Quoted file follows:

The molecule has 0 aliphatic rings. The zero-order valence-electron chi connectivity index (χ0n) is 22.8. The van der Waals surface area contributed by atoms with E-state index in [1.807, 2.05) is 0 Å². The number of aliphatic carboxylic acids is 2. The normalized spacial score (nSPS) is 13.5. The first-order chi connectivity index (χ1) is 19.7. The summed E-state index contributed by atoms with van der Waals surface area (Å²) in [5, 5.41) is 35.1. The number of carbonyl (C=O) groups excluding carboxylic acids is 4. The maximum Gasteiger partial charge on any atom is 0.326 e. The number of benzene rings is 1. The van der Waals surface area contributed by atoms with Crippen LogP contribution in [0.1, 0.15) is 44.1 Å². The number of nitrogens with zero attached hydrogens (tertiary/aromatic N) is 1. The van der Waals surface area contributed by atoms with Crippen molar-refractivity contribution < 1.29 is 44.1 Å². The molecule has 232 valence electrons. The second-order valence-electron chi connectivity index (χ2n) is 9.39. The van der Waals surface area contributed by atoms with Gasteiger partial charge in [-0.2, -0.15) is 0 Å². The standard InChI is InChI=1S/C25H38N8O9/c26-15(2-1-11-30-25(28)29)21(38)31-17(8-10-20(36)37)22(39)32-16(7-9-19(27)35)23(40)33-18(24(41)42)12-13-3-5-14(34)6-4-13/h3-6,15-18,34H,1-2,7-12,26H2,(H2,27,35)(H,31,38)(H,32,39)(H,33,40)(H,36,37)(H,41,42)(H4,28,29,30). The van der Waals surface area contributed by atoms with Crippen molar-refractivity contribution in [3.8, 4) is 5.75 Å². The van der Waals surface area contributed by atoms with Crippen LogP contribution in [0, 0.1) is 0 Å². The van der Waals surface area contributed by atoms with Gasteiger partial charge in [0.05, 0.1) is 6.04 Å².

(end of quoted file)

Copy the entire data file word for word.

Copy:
The molecule has 0 aliphatic rings. The zero-order valence-electron chi connectivity index (χ0n) is 22.8. The van der Waals surface area contributed by atoms with E-state index in [1.807, 2.05) is 0 Å². The number of aliphatic carboxylic acids is 2. The normalized spacial score (nSPS) is 13.5. The first-order chi connectivity index (χ1) is 19.7. The summed E-state index contributed by atoms with van der Waals surface area (Å²) in [5, 5.41) is 35.1. The number of carbonyl (C=O) groups excluding carboxylic acids is 4. The maximum Gasteiger partial charge on any atom is 0.326 e. The number of benzene rings is 1. The van der Waals surface area contributed by atoms with Crippen LogP contribution in [0.1, 0.15) is 44.1 Å². The number of nitrogens with zero attached hydrogens (tertiary/aromatic N) is 1. The van der Waals surface area contributed by atoms with Crippen molar-refractivity contribution < 1.29 is 44.1 Å². The molecule has 232 valence electrons. The second-order valence-electron chi connectivity index (χ2n) is 9.39. The van der Waals surface area contributed by atoms with Gasteiger partial charge in [-0.2, -0.15) is 0 Å². The standard InChI is InChI=1S/C25H38N8O9/c26-15(2-1-11-30-25(28)29)21(38)31-17(8-10-20(36)37)22(39)32-16(7-9-19(27)35)23(40)33-18(24(41)42)12-13-3-5-14(34)6-4-13/h3-6,15-18,34H,1-2,7-12,26H2,(H2,27,35)(H,31,38)(H,32,39)(H,33,40)(H,36,37)(H,41,42)(H4,28,29,30). The van der Waals surface area contributed by atoms with Crippen molar-refractivity contribution in [3.8, 4) is 5.75 Å². The van der Waals surface area contributed by atoms with Crippen LogP contribution in [0, 0.1) is 0 Å². The van der Waals surface area contributed by atoms with Gasteiger partial charge in [0.05, 0.1) is 6.04 Å².